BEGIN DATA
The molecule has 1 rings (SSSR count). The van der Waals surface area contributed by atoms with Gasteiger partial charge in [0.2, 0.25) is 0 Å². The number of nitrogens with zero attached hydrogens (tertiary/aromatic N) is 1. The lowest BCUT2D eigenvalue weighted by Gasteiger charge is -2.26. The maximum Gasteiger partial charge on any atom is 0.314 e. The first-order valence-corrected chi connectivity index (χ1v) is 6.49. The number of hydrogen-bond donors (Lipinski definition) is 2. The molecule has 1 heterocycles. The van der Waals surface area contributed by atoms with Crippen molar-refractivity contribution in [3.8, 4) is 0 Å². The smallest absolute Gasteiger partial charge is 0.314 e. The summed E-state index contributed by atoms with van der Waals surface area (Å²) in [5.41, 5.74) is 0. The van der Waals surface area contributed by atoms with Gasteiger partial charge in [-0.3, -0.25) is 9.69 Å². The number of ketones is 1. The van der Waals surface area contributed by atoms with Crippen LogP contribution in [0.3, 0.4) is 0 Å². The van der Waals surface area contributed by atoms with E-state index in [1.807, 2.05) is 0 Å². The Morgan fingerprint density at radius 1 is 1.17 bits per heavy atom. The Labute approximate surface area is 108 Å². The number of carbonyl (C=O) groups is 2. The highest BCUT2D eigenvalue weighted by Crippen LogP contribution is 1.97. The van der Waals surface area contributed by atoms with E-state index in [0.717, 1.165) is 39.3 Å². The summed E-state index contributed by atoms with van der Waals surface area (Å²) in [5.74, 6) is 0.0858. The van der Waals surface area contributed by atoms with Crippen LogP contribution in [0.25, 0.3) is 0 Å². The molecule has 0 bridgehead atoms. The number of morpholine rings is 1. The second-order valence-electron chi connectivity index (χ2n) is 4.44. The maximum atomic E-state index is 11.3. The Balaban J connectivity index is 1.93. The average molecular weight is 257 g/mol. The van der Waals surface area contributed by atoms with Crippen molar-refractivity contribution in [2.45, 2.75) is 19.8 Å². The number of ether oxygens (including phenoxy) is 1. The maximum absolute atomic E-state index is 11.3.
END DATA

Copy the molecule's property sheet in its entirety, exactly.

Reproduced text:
The molecule has 1 rings (SSSR count). The van der Waals surface area contributed by atoms with Gasteiger partial charge in [0.2, 0.25) is 0 Å². The number of nitrogens with zero attached hydrogens (tertiary/aromatic N) is 1. The lowest BCUT2D eigenvalue weighted by Gasteiger charge is -2.26. The maximum Gasteiger partial charge on any atom is 0.314 e. The first-order valence-corrected chi connectivity index (χ1v) is 6.49. The number of hydrogen-bond donors (Lipinski definition) is 2. The molecule has 1 heterocycles. The van der Waals surface area contributed by atoms with Crippen molar-refractivity contribution in [3.8, 4) is 0 Å². The smallest absolute Gasteiger partial charge is 0.314 e. The summed E-state index contributed by atoms with van der Waals surface area (Å²) in [5.41, 5.74) is 0. The van der Waals surface area contributed by atoms with Gasteiger partial charge in [-0.3, -0.25) is 9.69 Å². The number of ketones is 1. The van der Waals surface area contributed by atoms with Crippen LogP contribution in [0.3, 0.4) is 0 Å². The van der Waals surface area contributed by atoms with E-state index in [1.807, 2.05) is 0 Å². The Morgan fingerprint density at radius 1 is 1.17 bits per heavy atom. The Labute approximate surface area is 108 Å². The number of carbonyl (C=O) groups is 2. The highest BCUT2D eigenvalue weighted by Crippen LogP contribution is 1.97. The van der Waals surface area contributed by atoms with E-state index in [0.717, 1.165) is 39.3 Å². The summed E-state index contributed by atoms with van der Waals surface area (Å²) in [5.74, 6) is 0.0858. The van der Waals surface area contributed by atoms with Crippen LogP contribution in [0.25, 0.3) is 0 Å². The molecule has 0 bridgehead atoms. The number of morpholine rings is 1. The second-order valence-electron chi connectivity index (χ2n) is 4.44. The maximum atomic E-state index is 11.3. The Balaban J connectivity index is 1.93. The average molecular weight is 257 g/mol. The van der Waals surface area contributed by atoms with Crippen molar-refractivity contribution in [2.45, 2.75) is 19.8 Å². The number of ether oxygens (including phenoxy) is 1. The maximum absolute atomic E-state index is 11.3.